Benedict Cumberbatch Is Julian Assange – The Fifth Estate Trailer20.07.13 # Trailers # 4 Comments
Wow, these biopics are getting more and more up-to-date. No sooner does it seem that an event is out of the news than its participants are appearing on the big screen in one form or another.
In the case of WikiLeaks controversial founder Julian Assange, that form is in Bill Condon’s The Fifth Estate, which seems fit to explore, amongst others things, the leaking of thousands of US diplomatic cables, the biggest in world history. The trailer opens with the Wikileaks team, including Benedict Cumberbatch’s Assange, watching the infamous footage of an American military helicopter firing on unarmed reporters – which would seem to suggest, from the off, that the film is, in the very least, sympathetic to Assange’s cause, to the need for accountability. While Laura Linney government official may drolly remark that they stand for “truth, justice, the American way”, it’s clear they serve a valuable purpose.
Cumberbatch’s Assange, platinum-haired and slightly puffy-faced, remarks that, “Man is least himself when he talks in his own person, but if you give him a mask he will tell you the truth”. He and his colleague, played by Daniel Bruhl, are shown wandering – Assange in his iconic cat and backpack -, by train, by car, looking for that “one moral man, that whistleblower” who will make it possible to expose the truth; the whistleblower that we, the audience, know will be incarnated as Bradley Manning (whose role in the film, if any, remains unknown). The Fifth Estate, however, doesn’t seem to forget the cost of these leaks: Bruhl’s Daniel Domscheit-Berg stands up to Assange to remind him of the collateral damage that comes from making such information public, though Assange seems to caught up in the faceless many he might yet save, in the praise of a journalist who tells him that a man like him might have brought down the Berlin Wall years earlier.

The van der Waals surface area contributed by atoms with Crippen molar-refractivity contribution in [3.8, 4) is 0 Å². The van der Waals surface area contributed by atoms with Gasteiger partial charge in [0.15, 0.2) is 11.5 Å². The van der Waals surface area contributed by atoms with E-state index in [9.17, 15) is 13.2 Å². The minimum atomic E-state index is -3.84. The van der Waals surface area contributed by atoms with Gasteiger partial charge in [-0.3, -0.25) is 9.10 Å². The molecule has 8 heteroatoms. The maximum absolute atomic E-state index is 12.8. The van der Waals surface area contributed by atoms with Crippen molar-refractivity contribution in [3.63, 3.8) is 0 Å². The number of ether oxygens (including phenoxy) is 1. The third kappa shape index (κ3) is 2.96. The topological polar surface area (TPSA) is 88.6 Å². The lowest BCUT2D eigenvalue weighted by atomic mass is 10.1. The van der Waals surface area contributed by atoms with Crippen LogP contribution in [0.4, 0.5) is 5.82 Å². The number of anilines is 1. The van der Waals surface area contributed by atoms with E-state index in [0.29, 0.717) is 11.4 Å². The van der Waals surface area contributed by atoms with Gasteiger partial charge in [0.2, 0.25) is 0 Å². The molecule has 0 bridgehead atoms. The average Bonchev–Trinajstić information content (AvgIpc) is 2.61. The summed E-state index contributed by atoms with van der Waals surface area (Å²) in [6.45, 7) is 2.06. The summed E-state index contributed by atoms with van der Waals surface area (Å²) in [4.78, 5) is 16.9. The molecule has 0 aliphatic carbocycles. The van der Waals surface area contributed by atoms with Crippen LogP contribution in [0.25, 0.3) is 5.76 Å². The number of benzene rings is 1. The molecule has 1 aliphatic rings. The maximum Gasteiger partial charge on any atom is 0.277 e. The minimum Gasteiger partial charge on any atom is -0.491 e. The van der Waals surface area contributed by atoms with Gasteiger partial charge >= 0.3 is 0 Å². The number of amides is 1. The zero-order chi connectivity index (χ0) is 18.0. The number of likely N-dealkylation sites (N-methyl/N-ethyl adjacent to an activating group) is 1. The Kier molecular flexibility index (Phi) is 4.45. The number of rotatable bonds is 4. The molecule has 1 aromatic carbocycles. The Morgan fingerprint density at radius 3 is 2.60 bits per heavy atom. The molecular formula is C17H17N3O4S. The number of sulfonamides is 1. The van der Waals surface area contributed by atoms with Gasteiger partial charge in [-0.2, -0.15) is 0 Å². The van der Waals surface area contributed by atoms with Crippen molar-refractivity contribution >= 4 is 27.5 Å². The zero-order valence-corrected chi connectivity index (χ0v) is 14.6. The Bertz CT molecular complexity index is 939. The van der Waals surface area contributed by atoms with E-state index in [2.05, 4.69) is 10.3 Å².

After making his presence known in TV and cinema over the last couple of years, ‘The Fifth Estate’ seems likely to be Cumberbatch’s first shot as an Oscar: a brave man driven by social conscience or a self-righteous creep looking to perpetuate his ego, the trailer suggests that either – indeed both – interpretations might be possible possible. Assange himself as already condemned the film as slanderous, though what we’ve seen indicates it to be a largely sympathetic portrayal. The closest comparison in recent cinematic history might well be ‘The Social Network’, the story of a brilliant human being who brought about a paradigm shift in their own field. With Assange still holed up in the Ecuadorian embassy in London, the end images may even be similar: their protagonist in purgatory, a life put on hold.
In any case, The Fifth Estate is due out in the US on October 11th and the UK on January 1st.